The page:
The Aureus was a gold coin from the Roman era , which (if I remember right) was divided, or corresponded to the value of, 25 silver Denars. The Aureus might also have been divided differently during different periods. Members collecting Roman coins can surely enlight us and tell us more about this!
In Scandinavia the Öre as a weight unit is known to have been used since the time of the Vikings, and was in the beginning a weight unit for gold. This leads us to assume that the Öre weight was very small, since one would have wanted to be very accurate when measuring gold.
It was not until later that the Öre was used as a coin. The first Öre coins (in silver) were struck in 1522 and then had the value (or equaled to the weight of) 1 Mark.
The Mark was an old Germanic weight unit used primarily for measuring (precious) metals, and is the oldest Swedish weight unit used for this purpose. During the Middle Ages it was almost only goods like spices, butter and some other foods that were measured in Mark weights, and for these goods were usually used Markpund vågvikt or Besmanvikt. Other goods were more seldom weighed during the Viking Age nor the Middle Ages, but they were instead measured or counted each according to their specific circumstances.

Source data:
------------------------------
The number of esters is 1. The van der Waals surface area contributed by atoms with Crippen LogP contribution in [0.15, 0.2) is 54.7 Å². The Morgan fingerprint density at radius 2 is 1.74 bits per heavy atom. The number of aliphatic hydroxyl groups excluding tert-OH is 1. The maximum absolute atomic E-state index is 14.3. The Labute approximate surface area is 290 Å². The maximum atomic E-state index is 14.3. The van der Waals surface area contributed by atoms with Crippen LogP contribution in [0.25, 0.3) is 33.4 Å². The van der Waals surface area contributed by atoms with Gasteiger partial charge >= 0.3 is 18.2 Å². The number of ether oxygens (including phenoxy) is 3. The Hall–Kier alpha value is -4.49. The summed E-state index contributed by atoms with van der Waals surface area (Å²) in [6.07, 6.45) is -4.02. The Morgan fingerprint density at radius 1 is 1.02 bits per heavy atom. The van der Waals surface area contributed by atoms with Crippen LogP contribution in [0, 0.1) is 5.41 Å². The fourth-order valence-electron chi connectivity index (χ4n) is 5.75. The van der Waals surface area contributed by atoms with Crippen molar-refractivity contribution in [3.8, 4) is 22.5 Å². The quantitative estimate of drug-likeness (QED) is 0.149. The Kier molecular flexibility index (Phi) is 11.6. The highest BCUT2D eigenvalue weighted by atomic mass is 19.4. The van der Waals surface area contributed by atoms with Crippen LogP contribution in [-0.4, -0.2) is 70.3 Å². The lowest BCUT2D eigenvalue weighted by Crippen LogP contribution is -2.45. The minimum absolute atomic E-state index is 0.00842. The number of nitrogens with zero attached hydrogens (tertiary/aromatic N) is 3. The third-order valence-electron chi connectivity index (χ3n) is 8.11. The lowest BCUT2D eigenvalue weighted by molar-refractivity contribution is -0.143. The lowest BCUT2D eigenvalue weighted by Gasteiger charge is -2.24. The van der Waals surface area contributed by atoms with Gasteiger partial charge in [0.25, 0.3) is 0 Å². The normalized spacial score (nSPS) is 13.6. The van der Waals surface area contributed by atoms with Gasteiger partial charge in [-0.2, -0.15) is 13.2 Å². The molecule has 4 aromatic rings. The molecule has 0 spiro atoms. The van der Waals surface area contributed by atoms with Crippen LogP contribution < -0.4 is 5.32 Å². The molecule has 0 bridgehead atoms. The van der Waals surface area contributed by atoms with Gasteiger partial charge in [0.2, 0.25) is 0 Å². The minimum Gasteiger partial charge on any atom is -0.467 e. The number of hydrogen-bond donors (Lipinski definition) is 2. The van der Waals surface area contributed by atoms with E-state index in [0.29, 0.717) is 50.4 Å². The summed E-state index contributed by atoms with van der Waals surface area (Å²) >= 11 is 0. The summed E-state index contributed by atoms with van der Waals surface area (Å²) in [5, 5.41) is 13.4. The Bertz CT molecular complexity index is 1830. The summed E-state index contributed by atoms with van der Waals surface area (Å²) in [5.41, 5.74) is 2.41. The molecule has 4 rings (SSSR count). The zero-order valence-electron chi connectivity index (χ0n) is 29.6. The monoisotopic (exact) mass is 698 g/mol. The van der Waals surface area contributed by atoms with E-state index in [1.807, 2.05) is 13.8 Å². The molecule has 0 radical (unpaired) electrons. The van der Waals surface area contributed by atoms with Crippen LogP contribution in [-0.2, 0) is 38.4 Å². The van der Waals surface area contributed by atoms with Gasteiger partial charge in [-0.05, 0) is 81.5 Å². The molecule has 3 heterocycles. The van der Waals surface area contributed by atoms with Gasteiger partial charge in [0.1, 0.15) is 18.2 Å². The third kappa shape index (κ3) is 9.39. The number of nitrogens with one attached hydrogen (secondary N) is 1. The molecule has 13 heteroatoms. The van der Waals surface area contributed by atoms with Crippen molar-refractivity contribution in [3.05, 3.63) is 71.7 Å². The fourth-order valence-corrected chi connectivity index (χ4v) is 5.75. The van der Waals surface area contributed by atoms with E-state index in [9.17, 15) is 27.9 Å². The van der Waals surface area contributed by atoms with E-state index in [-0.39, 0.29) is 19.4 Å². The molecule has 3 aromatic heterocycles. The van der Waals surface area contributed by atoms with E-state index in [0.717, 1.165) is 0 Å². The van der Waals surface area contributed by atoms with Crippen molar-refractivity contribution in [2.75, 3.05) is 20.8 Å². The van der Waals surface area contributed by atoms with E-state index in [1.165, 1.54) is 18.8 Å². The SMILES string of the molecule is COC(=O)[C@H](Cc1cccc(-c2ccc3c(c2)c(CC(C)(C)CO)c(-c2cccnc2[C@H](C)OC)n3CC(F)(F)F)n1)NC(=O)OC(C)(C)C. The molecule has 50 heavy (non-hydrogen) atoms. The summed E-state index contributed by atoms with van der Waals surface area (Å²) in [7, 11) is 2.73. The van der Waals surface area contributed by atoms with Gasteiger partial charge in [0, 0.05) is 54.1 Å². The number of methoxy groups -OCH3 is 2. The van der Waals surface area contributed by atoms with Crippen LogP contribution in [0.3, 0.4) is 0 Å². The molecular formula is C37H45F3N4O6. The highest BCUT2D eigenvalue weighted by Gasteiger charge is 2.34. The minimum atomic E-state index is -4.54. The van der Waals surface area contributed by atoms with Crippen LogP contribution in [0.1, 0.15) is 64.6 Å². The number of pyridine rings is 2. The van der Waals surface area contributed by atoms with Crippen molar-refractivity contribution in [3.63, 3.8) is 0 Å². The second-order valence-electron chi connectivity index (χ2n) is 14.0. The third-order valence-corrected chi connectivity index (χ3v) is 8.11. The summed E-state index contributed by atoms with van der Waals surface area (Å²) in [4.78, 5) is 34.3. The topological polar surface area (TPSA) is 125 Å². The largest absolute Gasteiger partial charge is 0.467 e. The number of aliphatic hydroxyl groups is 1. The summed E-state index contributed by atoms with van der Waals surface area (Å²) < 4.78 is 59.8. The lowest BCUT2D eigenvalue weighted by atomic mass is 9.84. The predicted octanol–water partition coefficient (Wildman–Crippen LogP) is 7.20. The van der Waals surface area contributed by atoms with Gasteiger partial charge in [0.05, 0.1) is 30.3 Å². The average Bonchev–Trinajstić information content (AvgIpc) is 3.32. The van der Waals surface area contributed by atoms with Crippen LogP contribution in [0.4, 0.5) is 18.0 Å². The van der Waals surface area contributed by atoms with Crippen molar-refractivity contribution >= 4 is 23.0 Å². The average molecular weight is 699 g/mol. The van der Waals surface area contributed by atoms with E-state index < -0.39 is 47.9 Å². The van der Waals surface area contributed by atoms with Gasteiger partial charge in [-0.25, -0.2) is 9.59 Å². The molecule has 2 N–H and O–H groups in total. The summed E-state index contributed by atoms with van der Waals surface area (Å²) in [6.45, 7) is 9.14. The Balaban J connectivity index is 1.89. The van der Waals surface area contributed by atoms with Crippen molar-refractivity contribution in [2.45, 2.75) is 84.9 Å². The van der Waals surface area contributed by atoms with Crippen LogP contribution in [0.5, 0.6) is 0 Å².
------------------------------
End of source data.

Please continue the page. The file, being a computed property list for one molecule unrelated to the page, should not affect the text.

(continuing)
The actual weight of the Mark again changed from time to time, which makes it more difficult to guess the exact weight of the Öre.
The Vikings used a Mark of about 203 grams.
During the Middle Ages the Mark weight varied somewhat from 208 to 218 grams. Data from two "accuracy agents" - I do not really know what to call them - that were sent to Sweden by the Pope in 1327-28 shows that the Stockholm Mark corresponded to 207.2 grams (which would give the Öre of that time a weight of 25.9 g) and the Skara Mark instead was equivalent to 213.3 grams (26 2/3 g).
The coin weight for the Mark in the 16th century and beginning of the 17th was 210.6 grams, which gives the Öre of that time a weight of ca 26 1/3 grams. From the latter part of the Middle Ages the Mark used for coins and precious metals "Lödig mark" was divided into 8 Uns = 16 Lod = 64 Qvintin = 4424 Ass = 210.6 grams, which replaced the earlier division of 1 Mark = 8 Öre = 24 Örtugar. (As was also used by the Romans as a coin). 1 Lod when used as a coin weight was 13.16 grams.